Having policies in place can help you defend your business at an employment tribunal if one of your employees makes a claim against you. They can also help prevent situations escalating to tribunal. Tribunals are costly, time-consuming and can cause reputational damage to your business. 

Covering some of the must-have HR policies, I’ll explain here the risks of not having one in your business:

Equality and diversity policy

If you don’t make it clear, as in; write it down in the form of a policy, how can your employees be expected to truly know what is and isn’t acceptable behaviour in the workplace? 

This could be a real problem when it comes to the Equality Act which gives protection from things like discrimination and harassment. You might think it’s a no-brainer that someone you employ should know without you having to spell it out that they can’t make sexually inappropriate comments to a co-worker for example. However, if you don’t have an equality and diversity policy that clearly says you won’t tolerate this kind of behaviour, and you end up at a tribunal with an employee claiming harassment under the Equality Act, you will not be looked upon favourably by the judge.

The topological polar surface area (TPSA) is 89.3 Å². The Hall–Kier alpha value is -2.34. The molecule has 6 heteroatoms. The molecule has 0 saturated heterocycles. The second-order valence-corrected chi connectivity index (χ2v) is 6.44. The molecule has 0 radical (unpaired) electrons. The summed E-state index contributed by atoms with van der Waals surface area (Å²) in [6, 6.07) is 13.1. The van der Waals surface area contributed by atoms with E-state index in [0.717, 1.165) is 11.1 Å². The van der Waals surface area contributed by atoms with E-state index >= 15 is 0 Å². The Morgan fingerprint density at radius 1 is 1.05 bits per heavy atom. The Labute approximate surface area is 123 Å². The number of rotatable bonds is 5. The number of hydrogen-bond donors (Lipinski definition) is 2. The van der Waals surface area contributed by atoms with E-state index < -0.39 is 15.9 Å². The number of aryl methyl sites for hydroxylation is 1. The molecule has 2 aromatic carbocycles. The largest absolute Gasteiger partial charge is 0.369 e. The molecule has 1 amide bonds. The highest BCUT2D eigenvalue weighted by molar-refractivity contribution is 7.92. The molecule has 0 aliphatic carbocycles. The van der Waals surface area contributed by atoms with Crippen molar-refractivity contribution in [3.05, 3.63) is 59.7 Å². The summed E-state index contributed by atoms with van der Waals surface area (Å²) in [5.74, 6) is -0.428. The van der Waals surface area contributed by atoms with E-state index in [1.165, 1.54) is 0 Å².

Disciplinary and grievance policies and procedures

If you don’t have disciplinary and grievance policies in place, how can you be sure your managers are handling performance or misconduct issues or employee complaints in a way that is consistent, and in line with the requirements of the ACAS Code of Practice on disciplinary and grievance issues?  All disciplinaries, grievances and dismissals must follow the process set out in the Code. 

If you dismiss an employee who then makes a claim against you for unfair dismissal, the tribunal will take this into account and could award the employee a bigger pay-out as a result of you not following the proper process. 

Having disciplinary and grievance policies which follow the rules of the ACAS Code of Practice means all performance and misconduct issues, complaints and dismissals are treated fairly, and they will be less likely to come back to bite you. 

Sickness absence policy

Without an absence policy it’s easy for your sickness absence rates to be higher than they need to be. Sickness absence reduces productivity, it puts a strain on co-workers who have to provide cover and can impact your bottom line. Having an absence policy means your employees know that attendance is something you take seriously and will be monitoring, and your managers will have guidance to help them manage long term sickness absence properly. 

Data protection policy

The upcoming new data protection legislation (the GDPR) means it’s increasingly important for employers to make sure their employees who handle personal data are trained and understand the new requirements. There are scary consequences for falling foul of the law, and you can help your business stay compliant by having a policy in place for employees that explains the importance of data protection, the new rules under the GDPR and their responsibilities. 

I hope this article has shone a light on some of the reasons why you should seriously consider having HR policies in your business.